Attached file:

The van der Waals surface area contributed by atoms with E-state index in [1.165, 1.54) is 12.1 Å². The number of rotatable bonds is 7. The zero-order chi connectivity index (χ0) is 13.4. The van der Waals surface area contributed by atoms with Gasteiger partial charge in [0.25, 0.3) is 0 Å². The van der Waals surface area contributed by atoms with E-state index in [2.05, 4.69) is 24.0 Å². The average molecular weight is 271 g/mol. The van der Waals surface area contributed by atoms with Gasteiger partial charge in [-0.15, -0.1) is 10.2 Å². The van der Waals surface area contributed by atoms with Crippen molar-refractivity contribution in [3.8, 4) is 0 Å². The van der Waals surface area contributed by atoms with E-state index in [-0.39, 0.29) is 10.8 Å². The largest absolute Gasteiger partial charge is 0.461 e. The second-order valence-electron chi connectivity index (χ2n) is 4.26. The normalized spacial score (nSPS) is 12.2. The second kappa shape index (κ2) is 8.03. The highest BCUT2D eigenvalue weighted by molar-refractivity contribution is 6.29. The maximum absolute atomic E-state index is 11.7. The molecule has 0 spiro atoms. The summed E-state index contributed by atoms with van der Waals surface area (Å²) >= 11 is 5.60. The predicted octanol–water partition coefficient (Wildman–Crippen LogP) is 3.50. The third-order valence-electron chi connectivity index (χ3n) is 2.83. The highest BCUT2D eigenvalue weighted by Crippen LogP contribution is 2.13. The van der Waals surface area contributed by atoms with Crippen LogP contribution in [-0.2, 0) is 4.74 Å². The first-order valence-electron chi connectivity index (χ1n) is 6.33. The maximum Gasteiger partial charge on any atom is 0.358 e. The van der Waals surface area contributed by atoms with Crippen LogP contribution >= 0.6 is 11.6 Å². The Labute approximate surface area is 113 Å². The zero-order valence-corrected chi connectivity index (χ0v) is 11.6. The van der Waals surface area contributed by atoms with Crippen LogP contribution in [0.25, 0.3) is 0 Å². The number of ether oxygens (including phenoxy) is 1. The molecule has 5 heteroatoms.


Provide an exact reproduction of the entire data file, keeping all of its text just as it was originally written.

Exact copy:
The van der Waals surface area contributed by atoms with E-state index in [1.165, 1.54) is 12.1 Å². The number of rotatable bonds is 7. The zero-order chi connectivity index (χ0) is 13.4. The van der Waals surface area contributed by atoms with Gasteiger partial charge in [0.25, 0.3) is 0 Å². The van der Waals surface area contributed by atoms with E-state index in [2.05, 4.69) is 24.0 Å². The average molecular weight is 271 g/mol. The van der Waals surface area contributed by atoms with Gasteiger partial charge in [-0.15, -0.1) is 10.2 Å². The van der Waals surface area contributed by atoms with Crippen molar-refractivity contribution in [3.8, 4) is 0 Å². The van der Waals surface area contributed by atoms with E-state index in [-0.39, 0.29) is 10.8 Å². The largest absolute Gasteiger partial charge is 0.461 e. The second-order valence-electron chi connectivity index (χ2n) is 4.26. The normalized spacial score (nSPS) is 12.2. The second kappa shape index (κ2) is 8.03. The highest BCUT2D eigenvalue weighted by molar-refractivity contribution is 6.29. The maximum absolute atomic E-state index is 11.7. The molecule has 0 spiro atoms. The summed E-state index contributed by atoms with van der Waals surface area (Å²) >= 11 is 5.60. The predicted octanol–water partition coefficient (Wildman–Crippen LogP) is 3.50. The third-order valence-electron chi connectivity index (χ3n) is 2.83. The highest BCUT2D eigenvalue weighted by Crippen LogP contribution is 2.13. The van der Waals surface area contributed by atoms with Crippen LogP contribution in [-0.2, 0) is 4.74 Å². The first-order valence-electron chi connectivity index (χ1n) is 6.33. The maximum Gasteiger partial charge on any atom is 0.358 e. The van der Waals surface area contributed by atoms with Crippen LogP contribution >= 0.6 is 11.6 Å². The Labute approximate surface area is 113 Å². The zero-order valence-corrected chi connectivity index (χ0v) is 11.6. The van der Waals surface area contributed by atoms with Crippen LogP contribution in [0.25, 0.3) is 0 Å². The number of ether oxygens (including phenoxy) is 1. The molecule has 5 heteroatoms.